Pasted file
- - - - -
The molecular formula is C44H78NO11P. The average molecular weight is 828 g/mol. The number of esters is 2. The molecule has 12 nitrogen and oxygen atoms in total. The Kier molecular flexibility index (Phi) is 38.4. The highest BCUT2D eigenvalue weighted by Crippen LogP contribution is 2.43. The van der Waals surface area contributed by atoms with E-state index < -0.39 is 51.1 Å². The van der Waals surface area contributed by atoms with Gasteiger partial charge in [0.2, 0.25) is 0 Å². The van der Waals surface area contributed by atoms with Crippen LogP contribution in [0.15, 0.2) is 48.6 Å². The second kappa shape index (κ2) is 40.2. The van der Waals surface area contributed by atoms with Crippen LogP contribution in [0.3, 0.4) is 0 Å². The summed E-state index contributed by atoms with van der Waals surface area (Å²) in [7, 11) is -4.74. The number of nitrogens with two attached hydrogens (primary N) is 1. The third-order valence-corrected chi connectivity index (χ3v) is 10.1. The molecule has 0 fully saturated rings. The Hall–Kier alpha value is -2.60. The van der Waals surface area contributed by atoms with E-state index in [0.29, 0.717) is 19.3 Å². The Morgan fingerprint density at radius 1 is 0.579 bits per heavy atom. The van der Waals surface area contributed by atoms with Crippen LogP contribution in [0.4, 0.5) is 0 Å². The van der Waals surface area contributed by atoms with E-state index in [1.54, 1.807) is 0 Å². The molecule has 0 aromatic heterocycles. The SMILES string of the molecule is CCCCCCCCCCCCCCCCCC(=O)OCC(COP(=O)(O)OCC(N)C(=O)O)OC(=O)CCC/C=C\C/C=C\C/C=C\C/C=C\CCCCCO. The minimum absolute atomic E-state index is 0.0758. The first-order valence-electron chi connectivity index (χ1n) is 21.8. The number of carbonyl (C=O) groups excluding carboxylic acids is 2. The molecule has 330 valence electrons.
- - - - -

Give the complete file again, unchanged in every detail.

The molecular formula is C44H78NO11P. The average molecular weight is 828 g/mol. The number of esters is 2. The molecule has 12 nitrogen and oxygen atoms in total. The Kier molecular flexibility index (Phi) is 38.4. The highest BCUT2D eigenvalue weighted by Crippen LogP contribution is 2.43. The van der Waals surface area contributed by atoms with E-state index < -0.39 is 51.1 Å². The van der Waals surface area contributed by atoms with Gasteiger partial charge in [0.2, 0.25) is 0 Å². The van der Waals surface area contributed by atoms with Crippen LogP contribution in [0.15, 0.2) is 48.6 Å². The second kappa shape index (κ2) is 40.2. The van der Waals surface area contributed by atoms with Crippen LogP contribution in [0.3, 0.4) is 0 Å². The summed E-state index contributed by atoms with van der Waals surface area (Å²) in [7, 11) is -4.74. The number of nitrogens with two attached hydrogens (primary N) is 1. The third-order valence-corrected chi connectivity index (χ3v) is 10.1. The molecule has 0 fully saturated rings. The Hall–Kier alpha value is -2.60. The van der Waals surface area contributed by atoms with E-state index in [0.29, 0.717) is 19.3 Å². The Morgan fingerprint density at radius 1 is 0.579 bits per heavy atom. The van der Waals surface area contributed by atoms with Crippen LogP contribution in [0.4, 0.5) is 0 Å². The van der Waals surface area contributed by atoms with E-state index in [1.54, 1.807) is 0 Å². The molecule has 0 aromatic heterocycles. The SMILES string of the molecule is CCCCCCCCCCCCCCCCCC(=O)OCC(COP(=O)(O)OCC(N)C(=O)O)OC(=O)CCC/C=C\C/C=C\C/C=C\C/C=C\CCCCCO. The minimum absolute atomic E-state index is 0.0758. The first-order valence-electron chi connectivity index (χ1n) is 21.8. The number of carbonyl (C=O) groups excluding carboxylic acids is 2. The molecule has 330 valence electrons.